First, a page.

While this news was first revealed over the weekend, shocking footage released this week showing a Jordanian pilot being burnt alive by Isis militants, besides horrific in nature, also appears to have been compiled by professionals. It is believed that Portuguese members of the Islamic State were likely behind the cameras and were responsible for producing and editing the video that has shocked the world.
In one of only 16 Tweets posted by Nero Saraiva (pictured here and on the front page), an Angolan-born Portuguese citizen, he revealed in July that a video was to be posted by the Islamic State, saying: “Message to America the Islamic state is making a new movie. Thank u for the actors.”
The following month, footage emerged of the beheading of American journalist James Foley, under the headline: “Message to America.”
Nero Saraiva, 28, along with four other Portuguese nationals, is also thought to have housed ten British Jihadists before they travelled to Syria via Turkey.
Reports this week said the group lived in apartments in the Sintra area between 2012 and 2013.
Following the news of Portuguese involvement in terror acts in Syria and Iraq being more prominent than first believed, the Minister of Internal Affairs this week called for change to counter terrorism measures in Portugal.
According to Anabela Rodrigues, the Anti-Terrorism Unit (UCAT) needs to be reshuffled due to the increasingly greater demands in the prevention and combat of terrorism.
Without disclosing details and how she believed reforms should be implemented at the unit created in 2003 as Portugal was preparing to host the European football championships, she indicated that interaction between the country’s police and intelligence services could be fine-tuned.
This follows a marathon meeting earlier in the week during which the Government analysed a proposal about the national counter-terrorism strategy.
Following the meeting, Prime Minister Pedro Passos Coelho issued a statement explaining the strategy will not only focus on improved cooperation within the country’s border, but would also seek to boost contacts with Portugal’s European and global partners in their common fight against terrorism.
These meetings at the highest level appear to have been sparked by a series of events in the past week which have seen Portuguese nationals associated with a number of acts of terror.
Over the weekend, the Attorney-General’s office issued a statement explaining that a number of separate investigations are currently open with regards to Portuguese accomplices of the Islamic State. It failed to disclose any further details citing Portugal’s strict judicial secrecy laws.
These investigations appear to be connected to a series of news reports emanating from Britain last week, indicating that Portuguese jihadists were among the highest ranking members of Isis.
Last week, Expresso revealed that the five Portuguese Jihadists, who have been the topic of a documentary on BBC and a series of reports by the Sunday Times and the Daily Mail, are not considered to pose an immediate danger.
While about 20 Portuguese or Portuguese-descendants have enlisted for the Jihad, the five identified last week are not believed to be receiving training to carry out attacks on home or European soil. Instead the group is said to have climbed the Islamic State hierarchy and are now focussed on recruitment and propaganda within the organisation.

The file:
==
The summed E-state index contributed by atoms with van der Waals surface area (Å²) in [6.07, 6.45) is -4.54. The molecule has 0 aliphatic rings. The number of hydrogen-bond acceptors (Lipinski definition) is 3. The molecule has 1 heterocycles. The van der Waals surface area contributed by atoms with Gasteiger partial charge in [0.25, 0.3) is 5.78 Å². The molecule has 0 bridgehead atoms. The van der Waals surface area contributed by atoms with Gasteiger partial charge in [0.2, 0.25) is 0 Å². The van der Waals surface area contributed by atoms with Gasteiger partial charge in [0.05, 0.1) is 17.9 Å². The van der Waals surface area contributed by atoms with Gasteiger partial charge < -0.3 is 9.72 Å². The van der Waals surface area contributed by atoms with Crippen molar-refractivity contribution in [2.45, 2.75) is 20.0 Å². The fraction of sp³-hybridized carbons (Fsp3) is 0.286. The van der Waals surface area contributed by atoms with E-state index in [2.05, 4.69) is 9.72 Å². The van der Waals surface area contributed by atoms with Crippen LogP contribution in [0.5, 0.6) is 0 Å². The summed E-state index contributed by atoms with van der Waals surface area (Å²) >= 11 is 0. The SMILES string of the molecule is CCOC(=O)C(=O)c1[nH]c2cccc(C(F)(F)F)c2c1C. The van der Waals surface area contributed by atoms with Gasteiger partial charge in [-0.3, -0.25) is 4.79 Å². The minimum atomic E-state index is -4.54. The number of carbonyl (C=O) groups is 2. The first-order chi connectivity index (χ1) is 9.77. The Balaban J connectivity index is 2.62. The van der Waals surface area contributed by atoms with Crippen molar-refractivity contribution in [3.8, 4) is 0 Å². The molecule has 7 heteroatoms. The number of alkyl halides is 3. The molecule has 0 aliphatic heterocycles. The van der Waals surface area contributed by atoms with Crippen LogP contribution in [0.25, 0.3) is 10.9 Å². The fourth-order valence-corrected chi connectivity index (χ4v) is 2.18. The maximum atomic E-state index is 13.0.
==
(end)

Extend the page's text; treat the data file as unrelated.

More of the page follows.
Messages posted on Jihadist social networking sites have meanwhile pointed to four Portuguese nationals being killed in fighting in recent months.
Back in 2012, Jean-Louis Bruguière, who was the leading French investigating magistrate in charge of counter-terrorism affairs and the judge responsible for putting away Carlos the Jackal, indicated that information at his disposal showed that Portugal had “a number of dormant terror cells” with terrorists using the country as a logistical support centre for terrorists planning attacks elsewhere on the planet.
Pathé Duarte, Professor Higher Institute of Police Sciences and Homeland Security and at the Higher Institute for Business Communication in Lisbon, this week told online news portal Observador that the events of recent days once again underline that Portugal is being used a stop-over or a point of retreat for terrorists.
The risk of suffering a terrorist attack has been placed at “moderate” by Portuguese secret services, which is the second lowest on a scale of five.
While the first potential Portuguese Jihadists were first tracked back in 2012, with reference made to them in the Annual Internal Safety Report, it is not believed that any of them have returned to Portugal.
Portugal’s PJ police recently told The Portugal News the country has an excellent record in neutralising threats to domestic safety, and will continue to do so with Isis.
“Over the years, we have dealt effectively with extremist groups. From the extreme left-wing in the late 1970s and early 1980s, to the Eastern European mafia in the late 1990s to the dismantling of ETA operations in Portugal”, the PJ police source reasoned, saying the Portuguese can expect the same efficiency should Isis become a credible threat to internal security.
The PJ police source concluded by saying that “Portugal has a small, but very well integrated Muslim community and is one that we do not consider to pose any risks to national safety.”